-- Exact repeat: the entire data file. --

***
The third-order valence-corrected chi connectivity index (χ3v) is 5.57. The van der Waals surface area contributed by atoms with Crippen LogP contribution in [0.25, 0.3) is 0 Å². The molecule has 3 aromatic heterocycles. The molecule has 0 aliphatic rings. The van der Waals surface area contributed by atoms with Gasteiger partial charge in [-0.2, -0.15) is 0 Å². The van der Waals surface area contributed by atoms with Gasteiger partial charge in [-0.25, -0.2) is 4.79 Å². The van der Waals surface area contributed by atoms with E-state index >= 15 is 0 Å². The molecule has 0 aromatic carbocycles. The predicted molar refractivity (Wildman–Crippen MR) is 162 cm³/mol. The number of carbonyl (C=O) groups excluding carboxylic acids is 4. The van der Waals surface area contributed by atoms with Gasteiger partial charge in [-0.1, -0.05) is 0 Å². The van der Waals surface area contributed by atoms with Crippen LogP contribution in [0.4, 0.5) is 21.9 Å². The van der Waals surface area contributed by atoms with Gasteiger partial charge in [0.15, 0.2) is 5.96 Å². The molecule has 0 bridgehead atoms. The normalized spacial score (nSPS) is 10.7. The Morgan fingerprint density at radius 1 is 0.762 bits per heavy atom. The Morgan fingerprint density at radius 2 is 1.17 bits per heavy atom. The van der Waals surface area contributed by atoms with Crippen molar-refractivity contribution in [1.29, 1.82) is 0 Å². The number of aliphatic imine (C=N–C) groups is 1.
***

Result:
The third-order valence-corrected chi connectivity index (χ3v) is 5.57. The van der Waals surface area contributed by atoms with Crippen LogP contribution in [0.25, 0.3) is 0 Å². The molecule has 3 aromatic heterocycles. The molecule has 0 aliphatic rings. The van der Waals surface area contributed by atoms with Gasteiger partial charge in [-0.2, -0.15) is 0 Å². The van der Waals surface area contributed by atoms with Gasteiger partial charge in [-0.25, -0.2) is 4.79 Å². The van der Waals surface area contributed by atoms with E-state index >= 15 is 0 Å². The molecule has 0 aromatic carbocycles. The predicted molar refractivity (Wildman–Crippen MR) is 162 cm³/mol. The number of carbonyl (C=O) groups excluding carboxylic acids is 4. The van der Waals surface area contributed by atoms with Gasteiger partial charge in [-0.1, -0.05) is 0 Å². The van der Waals surface area contributed by atoms with Crippen LogP contribution in [0.4, 0.5) is 21.9 Å². The van der Waals surface area contributed by atoms with Gasteiger partial charge in [0.15, 0.2) is 5.96 Å². The molecule has 0 bridgehead atoms. The normalized spacial score (nSPS) is 10.7. The Morgan fingerprint density at radius 1 is 0.762 bits per heavy atom. The Morgan fingerprint density at radius 2 is 1.17 bits per heavy atom. The van der Waals surface area contributed by atoms with Crippen molar-refractivity contribution in [1.29, 1.82) is 0 Å². The number of aliphatic imine (C=N–C) groups is 1.